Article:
Yi Peng and Loi Krathong are Buddhist festivals celebrated in Thailand on the same day in November (dates aren’t typically announced until just a few weeks before). It is a spectacular event full of light, colour and spiritual energy. The festival has immense spiritual and cultural significance in Thailand, and is believed to cleanse the mind and body of negativity.
When: 22nd to 25th November, 2015
Thailand is home to a vibrant Buddhist culture and is a favourite destination with all kinds of travellers. November is a particularly great time to visit Thailand because of the enthralling Thai festival of lights, Loi Krathong, and the Lanna (north Thai region) festival of Yi Peng. On the full moon evening of the twelfth month of the Thai lunar calendar, thousands of people gather around rivers, ponds and lakes across Thailand, and launch Krathong or ‘floating boats’ into the water. These Krathong are made using banana tree trunk and banana leaves, intricately decorated with flowers, incense sticks and lit candles. People often make a wish while offering these to the river spirits. This beautiful ritual is accompanied by Yi Peng, celebrated on the full moon of the second month of the Lanna lunar calendar, which in fact coincides with the date of Loi Krathong. This festival witnesses thousands of brightly lit paper lanterns called Khom Loi being launched into the sky by revellers, accompanied by Buddhist monks’ chanting and a surge of happiness.
The origin and spiritual significance of the festival
Buddhist monks carrying lanterns during Loi Krathong festival
Buddhist monks carrying lanterns during Loi Krathong festival (Dario Pignatelli/Reuters)
Loi Krathong is said to have Brahmanical origins. It was later adopted by the Thai Buddhists as a method of honouring the Buddha. The candle is lighted in veneration of the Buddha, while floating or launching it signifies the act of letting go of one’s anger, resentment, past actions and negative thoughts. It is a way of cleansing both the mind and the body of all negativity. It was originally celebrated only by the Buddhist monks, but gradually evolved into a public festival with mass appeal. Loi Krathong is also the common people’s way of paying respects to the water spirits and the Thai Goddess of Water, Phra Mae Khongkha.
Modern celebration of an ancient festival
Floating krathong and fireworks during Loi Krathong 2014
Floating krathong and fireworks during Loi Krathong 2014 (Source)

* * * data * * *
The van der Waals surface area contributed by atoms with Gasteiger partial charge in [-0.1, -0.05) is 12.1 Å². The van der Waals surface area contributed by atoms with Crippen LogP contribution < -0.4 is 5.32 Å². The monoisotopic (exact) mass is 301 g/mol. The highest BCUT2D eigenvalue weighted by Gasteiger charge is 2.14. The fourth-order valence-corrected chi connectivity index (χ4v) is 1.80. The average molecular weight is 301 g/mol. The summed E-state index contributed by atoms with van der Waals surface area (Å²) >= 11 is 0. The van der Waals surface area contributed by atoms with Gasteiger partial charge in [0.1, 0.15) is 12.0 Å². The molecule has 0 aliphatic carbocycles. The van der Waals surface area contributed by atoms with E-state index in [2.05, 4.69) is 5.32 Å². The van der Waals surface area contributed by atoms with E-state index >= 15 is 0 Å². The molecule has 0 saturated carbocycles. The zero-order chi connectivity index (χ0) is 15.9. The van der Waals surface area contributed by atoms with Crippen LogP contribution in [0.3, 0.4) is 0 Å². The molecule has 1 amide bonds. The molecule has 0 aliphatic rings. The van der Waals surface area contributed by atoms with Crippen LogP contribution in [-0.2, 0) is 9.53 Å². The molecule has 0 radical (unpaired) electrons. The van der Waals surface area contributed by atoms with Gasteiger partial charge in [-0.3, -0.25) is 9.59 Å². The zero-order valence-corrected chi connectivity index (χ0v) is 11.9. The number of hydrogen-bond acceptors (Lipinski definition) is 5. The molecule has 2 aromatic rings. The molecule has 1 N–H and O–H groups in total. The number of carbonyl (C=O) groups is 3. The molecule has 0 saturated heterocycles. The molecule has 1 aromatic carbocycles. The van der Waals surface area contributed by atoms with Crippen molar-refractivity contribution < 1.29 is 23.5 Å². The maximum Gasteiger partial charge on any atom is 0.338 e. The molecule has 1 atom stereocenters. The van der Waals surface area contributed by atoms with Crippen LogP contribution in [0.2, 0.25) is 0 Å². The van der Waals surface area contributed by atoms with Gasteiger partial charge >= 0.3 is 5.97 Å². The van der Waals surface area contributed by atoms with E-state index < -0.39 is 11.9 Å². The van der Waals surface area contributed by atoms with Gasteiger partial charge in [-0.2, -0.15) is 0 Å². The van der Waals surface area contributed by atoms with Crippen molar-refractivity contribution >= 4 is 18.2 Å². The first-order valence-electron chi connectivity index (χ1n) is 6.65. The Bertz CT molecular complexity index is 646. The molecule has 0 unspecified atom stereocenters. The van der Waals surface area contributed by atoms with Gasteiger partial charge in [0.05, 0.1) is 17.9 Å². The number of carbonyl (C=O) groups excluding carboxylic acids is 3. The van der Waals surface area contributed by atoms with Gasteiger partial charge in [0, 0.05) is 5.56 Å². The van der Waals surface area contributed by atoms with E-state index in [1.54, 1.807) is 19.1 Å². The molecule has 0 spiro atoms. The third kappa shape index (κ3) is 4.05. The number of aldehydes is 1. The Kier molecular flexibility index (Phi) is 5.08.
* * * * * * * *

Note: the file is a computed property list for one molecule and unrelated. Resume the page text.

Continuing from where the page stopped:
The festival has come to be associated with many modern traditions over the years. Today, Loi Krathong has also become synonymous with beauty contests, dance and musical performances, lantern-making competitions, fireworks and delicious food. It is easy for foreigners to find a spot where celebrations are being held: just follow the movement of crowds during the afternoon! Or you could simply look for a water body in the neighbourhood – that’s where all the action will invariably be! It is important, however, to respect the local cultural sensibilities and abstain from consuming alcohol or indulging in raucous behaviour during such a spiritual event. While floating krathongs, you must also make sure it is made of biodegradable material and not contain Styrofoam or plastic. As tourists, it is our responsibility to protect and preserve the cultural and natural heritage of every country and locality we are welcomed into. Because that’s what makes travel both people-friendly and lots of fun!
Cover Image: Source
How To Get Here
All international airlines operate flights to major cities of Thailand. To catch the best celebrations, tourist usually head to Chiang Mai. Flights are available to Chiang Mai’s airport (CNX), but it is much more economical to fly into Bangkok, and from there take a domestic flight to reach Chiang Mai.
Where to stay
The town of Chiang Mai in northern Thailand is the ideal place to stay during Loi Krathong and Yi Peng celebrations, since it used to be the ancient capital of the Lanna kingdom, where the latter festival originated. You will find good accommodation options in Chiang Mai. On the day of the festival, drive to the nearby college town of MaeJo University, where the largest event is held in a vast open ground.
Loi Krathong and Yi Peng together make one of the most enchanting festivals in the world. It is ethereal to watch the light of a thousand lanterns reflect on the joyous faces of the people looking up at them from the ground. It is one experience that’s definitely on my bucket list, and should be on yours too!